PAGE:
Dataset: 11.1K articles from the COVID-19 Open Research Dataset (PMC Open Access subset)
All articles are made available under a Creative Commons or similar license. Specific licensing information for individual articles can be found in the PMC source and CORD-19 metadata.
More datasets: Wikipedia | CORD-19
Deep Learning Technology: Sebastian Arnold, Betty van Aken, Paul Grundmann, Felix A. Gers and Alexander Löser. Learning Contextualized Document Representations for Healthcare Answer Retrieval. The Web Conference 2020 (WWW'20)
Funded by The Federal Ministry for Economic Affairs and Energy; Grant: 01MD19013D, Smart-MD Project, Digital Technologies
How to cite this article: Philp, L. K. et al. Small Glutamine-Rich Tetratricopeptide Repeat-Containing Protein Alpha (SGTA) Ablation Limits Offspring Viability and Growth in Mice. Sci. Rep.
6, 28950; doi: 10.1038/srep28950 (2016).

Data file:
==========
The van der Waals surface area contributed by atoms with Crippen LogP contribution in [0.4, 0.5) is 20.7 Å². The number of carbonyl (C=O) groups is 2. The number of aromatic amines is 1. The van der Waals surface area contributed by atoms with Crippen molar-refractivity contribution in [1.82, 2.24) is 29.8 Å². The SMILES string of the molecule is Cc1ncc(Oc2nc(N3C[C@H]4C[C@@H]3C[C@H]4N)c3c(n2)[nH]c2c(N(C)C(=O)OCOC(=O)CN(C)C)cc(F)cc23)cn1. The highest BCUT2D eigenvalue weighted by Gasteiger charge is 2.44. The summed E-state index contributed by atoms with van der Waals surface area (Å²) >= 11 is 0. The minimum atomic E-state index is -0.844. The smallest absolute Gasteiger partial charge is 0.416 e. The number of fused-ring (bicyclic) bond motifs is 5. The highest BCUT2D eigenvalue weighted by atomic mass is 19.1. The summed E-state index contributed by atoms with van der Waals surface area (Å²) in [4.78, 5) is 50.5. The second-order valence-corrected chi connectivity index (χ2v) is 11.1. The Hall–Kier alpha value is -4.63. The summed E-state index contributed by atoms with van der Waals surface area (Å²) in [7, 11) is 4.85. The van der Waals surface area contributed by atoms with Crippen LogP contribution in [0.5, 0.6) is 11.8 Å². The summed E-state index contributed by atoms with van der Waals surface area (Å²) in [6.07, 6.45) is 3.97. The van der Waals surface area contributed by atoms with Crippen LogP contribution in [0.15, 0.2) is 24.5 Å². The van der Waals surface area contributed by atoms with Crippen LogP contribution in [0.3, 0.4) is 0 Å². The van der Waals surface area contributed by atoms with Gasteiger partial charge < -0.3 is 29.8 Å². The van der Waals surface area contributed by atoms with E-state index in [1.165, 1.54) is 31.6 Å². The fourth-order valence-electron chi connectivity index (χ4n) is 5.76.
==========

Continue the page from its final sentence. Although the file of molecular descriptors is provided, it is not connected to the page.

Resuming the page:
All data presented as mean ± SEM of parameters. Shapiro-Wilk tests of normality and Levenes statistic tests of homogeneity of variance were performed and Q-Q plots assessed for all parameters. One-way ANOVA, with pairwise comparisons (Tukey or Dunnett’s T3 post-hoc), was used to determine the effect of genotype (WT, Sgta+/−, Sgta−/−) on mRNA expression. The effect of genotype, age (20, 60 wks) and sex (male, female) on body weight were assessed using a linear mixed model. Two-way ANOVA, with pairwise comparisons (Sidak or Dunnett’s T3 post-hoc), was used to determine the effect of genotype, age, sex and their interaction on the remaining parameters. If tests of normality failed, non-parametric Median tests were employed. Likewise, if data did not display homogeneity of variance, post-hoc tests in which equal variances are not assumed (Dunnett’s T3) were employed. Observed vs expected frequencies of genotype and sex were assessed by Chi-square analyses using GraphPad Prism ver.6.04 and linear regression analyses to determine relationships between variables (Pearson score (R) and P value) were performed using SigmaPlot ver.11; all other aforementioned statistics were performed using Statistical Package for Social Scientists ver.20. P < 0.05 was considered statistically significant.